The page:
In the US, Brown-Forman says its goal is to halve its emissions by 2030 and have net zero greenhouse gas emissions by 2045. It is also committed to having 100% water balance by 2030.

Down Under, Treasury Wine Estates has much the same ambitions.

Yet even when companies are certain they are fulfilling their promises they now need to  beware of trumpeting their successes too loudly, especially in America, the world’s largest market for premium drinks.

What is greenhushing?

A new phenomenon is evolving, that of “Greenhushing”.

This is a practice in which companies keep their environmental goals under wraps for fear of a public backlash as corporate America becomes more deeply embroiled in a war over climate change.

Liberal activists have sued corporations for not doing enough to combat global warming while conservatives have boycotted firms for even acknowledging that they should factor climate change into their business plans.

A survey by climate advisory consultancy South Pole found that of 1,200 large US private companies that have set climate targets, yet a quarter do not publicise them.

“If you’re a CEO who has all the right intentions, you might get sued from both sides — from the left and from the right,” South Pole’s head Renat Heuberger told the Washington Post.

The paper claimed that a survey of its ads revealed that Anheuser-Busch InBev has stopped running Facebook advertisements about achieving net-zero emissions by 2040 and 100% recycled packaging by 2025.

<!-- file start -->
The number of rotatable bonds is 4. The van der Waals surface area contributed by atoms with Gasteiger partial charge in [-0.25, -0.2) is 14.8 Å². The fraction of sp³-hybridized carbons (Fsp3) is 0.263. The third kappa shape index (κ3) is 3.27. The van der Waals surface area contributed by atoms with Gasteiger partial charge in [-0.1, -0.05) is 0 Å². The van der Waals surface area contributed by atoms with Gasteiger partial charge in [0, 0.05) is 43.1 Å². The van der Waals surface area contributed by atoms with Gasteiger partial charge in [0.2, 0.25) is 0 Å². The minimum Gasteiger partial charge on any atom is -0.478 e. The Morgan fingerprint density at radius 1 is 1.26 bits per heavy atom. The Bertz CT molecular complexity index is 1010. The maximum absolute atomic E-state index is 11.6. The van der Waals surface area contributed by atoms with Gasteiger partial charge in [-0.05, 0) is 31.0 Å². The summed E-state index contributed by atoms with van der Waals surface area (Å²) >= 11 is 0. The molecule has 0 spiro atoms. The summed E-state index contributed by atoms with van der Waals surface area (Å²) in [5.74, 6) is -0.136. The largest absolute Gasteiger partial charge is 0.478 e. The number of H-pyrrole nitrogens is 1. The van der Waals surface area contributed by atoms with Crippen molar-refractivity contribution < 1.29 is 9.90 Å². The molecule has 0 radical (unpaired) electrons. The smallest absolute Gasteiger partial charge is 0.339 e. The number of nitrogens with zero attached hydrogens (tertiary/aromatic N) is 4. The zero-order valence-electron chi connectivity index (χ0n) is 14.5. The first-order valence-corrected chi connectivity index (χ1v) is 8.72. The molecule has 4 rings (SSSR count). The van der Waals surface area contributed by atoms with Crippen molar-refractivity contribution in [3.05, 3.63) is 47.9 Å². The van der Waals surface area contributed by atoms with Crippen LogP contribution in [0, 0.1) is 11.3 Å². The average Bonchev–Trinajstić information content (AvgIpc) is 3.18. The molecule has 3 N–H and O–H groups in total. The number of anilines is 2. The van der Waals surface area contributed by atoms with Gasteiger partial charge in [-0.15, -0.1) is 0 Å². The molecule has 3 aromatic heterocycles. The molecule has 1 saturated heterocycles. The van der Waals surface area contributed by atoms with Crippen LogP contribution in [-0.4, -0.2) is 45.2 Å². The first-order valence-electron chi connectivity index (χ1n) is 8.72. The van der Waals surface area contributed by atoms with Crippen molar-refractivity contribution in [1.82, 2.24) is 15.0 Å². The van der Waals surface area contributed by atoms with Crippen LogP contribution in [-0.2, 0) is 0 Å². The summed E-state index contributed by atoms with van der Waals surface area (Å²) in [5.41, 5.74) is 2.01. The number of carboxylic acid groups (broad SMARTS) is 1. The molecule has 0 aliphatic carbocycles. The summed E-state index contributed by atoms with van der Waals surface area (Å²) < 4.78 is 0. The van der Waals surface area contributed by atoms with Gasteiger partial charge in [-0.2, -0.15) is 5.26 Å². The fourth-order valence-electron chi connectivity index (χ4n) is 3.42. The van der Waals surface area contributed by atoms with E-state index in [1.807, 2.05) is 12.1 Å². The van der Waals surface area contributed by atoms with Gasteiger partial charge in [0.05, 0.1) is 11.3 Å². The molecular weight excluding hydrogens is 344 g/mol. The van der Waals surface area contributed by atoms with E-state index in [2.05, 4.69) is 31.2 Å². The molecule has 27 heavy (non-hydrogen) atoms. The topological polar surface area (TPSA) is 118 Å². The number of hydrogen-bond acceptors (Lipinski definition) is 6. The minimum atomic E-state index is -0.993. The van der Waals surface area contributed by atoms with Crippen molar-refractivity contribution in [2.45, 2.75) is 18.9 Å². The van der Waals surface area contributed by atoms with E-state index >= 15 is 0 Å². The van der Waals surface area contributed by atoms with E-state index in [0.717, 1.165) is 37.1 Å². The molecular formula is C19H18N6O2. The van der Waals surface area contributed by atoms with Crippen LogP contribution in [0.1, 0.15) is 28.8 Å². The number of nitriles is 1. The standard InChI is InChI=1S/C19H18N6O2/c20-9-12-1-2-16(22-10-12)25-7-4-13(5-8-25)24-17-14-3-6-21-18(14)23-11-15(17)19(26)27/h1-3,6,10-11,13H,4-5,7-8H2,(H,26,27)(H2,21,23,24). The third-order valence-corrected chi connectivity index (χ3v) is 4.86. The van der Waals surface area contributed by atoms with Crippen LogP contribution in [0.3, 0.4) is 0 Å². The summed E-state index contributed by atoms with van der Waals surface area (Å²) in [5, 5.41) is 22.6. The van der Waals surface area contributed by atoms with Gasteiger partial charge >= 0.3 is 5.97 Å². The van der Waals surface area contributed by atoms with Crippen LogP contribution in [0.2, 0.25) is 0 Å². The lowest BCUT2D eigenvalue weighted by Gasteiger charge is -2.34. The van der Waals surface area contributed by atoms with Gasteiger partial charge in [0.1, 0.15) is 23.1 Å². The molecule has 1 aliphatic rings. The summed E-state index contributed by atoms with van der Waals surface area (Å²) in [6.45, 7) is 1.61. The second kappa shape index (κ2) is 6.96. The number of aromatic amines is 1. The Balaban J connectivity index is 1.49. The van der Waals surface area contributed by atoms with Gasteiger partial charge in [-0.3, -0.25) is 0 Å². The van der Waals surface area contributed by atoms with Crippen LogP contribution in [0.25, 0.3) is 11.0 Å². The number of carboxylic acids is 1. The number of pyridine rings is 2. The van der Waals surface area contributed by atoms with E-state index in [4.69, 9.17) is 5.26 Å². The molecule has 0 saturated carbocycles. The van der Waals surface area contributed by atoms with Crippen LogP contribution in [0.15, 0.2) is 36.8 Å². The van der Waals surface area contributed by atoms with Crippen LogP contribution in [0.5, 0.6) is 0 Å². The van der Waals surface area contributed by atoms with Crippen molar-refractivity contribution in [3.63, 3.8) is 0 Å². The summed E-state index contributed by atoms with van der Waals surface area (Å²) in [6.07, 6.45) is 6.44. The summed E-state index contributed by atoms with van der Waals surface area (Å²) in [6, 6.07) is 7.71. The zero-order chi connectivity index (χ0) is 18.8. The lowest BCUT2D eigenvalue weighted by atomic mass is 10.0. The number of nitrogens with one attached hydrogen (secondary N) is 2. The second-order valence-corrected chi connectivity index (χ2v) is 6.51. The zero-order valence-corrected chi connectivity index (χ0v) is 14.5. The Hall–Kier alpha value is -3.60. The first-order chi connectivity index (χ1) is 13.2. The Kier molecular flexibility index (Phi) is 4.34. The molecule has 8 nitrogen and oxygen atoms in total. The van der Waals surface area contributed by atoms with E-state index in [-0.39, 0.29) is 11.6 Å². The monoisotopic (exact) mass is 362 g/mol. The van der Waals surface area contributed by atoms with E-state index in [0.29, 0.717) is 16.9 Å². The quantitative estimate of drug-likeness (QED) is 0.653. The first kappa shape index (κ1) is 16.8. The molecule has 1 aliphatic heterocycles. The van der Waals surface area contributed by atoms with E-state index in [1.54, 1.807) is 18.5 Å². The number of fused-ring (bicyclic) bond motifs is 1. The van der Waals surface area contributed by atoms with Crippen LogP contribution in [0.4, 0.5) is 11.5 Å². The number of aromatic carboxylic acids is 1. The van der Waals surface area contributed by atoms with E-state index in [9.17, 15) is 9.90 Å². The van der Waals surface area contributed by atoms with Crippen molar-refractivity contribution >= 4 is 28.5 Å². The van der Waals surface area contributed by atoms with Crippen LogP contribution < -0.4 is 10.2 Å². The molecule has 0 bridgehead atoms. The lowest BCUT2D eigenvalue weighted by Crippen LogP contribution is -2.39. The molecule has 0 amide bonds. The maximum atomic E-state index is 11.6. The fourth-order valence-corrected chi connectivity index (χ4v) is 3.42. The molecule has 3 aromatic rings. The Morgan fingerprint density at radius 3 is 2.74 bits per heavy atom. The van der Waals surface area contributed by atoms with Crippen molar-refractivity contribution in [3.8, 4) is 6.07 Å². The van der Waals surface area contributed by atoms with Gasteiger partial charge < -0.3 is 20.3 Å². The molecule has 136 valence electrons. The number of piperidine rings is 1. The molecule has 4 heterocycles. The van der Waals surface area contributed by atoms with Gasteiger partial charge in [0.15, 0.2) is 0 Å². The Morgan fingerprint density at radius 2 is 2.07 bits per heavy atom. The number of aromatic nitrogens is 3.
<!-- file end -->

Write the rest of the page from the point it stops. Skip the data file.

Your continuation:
In response, AB InBev said it remains committed to combating climate change and to publicising its efforts.

But it is not only environmental policies that the critics are scrutinising. Political actions are also coming under the microscope. For instance, Bacardi is facing a potential backlash over continuing to trade in Russia following the invasion of Ukraine.

The Business and Human Rights Resource Centre has accused the Bermuda-based company of switching position.

Bacardi said initially that it would cease exporting to Russia and freeze investments and promotions of its products there.

“However, the pledge to halt supplies disappeared from the press release [on the website] soon after and, over the past year the profits enjoyed by Bacardi’s Russian outfit have tripled,” BHRRC claims.

It also says Bacardi has not responded to its allegations. The drinks business has also not received a reply from Bacardi.

Not only are international bodies monitoring company actions, but they are also becoming subject to formal academic study, which could become widespread.

Yale professor Jeff Sonnenfeld has told CNN that he was also monitoring up to 1,000 companies who could be breaking promises about trading with Russia.

Sonnenfeld has marked down Heineken for “dragging its feet” over the sale of its Russian operations following an announcement in March that the Dutch group was about to conclude a deal.

At the time Heineken said it was committed to exiting Russia and that it expected to lose about €300 million through the sale.

Heineken has not responded to db’s request for a comment on Sonnenfeld’s allegation.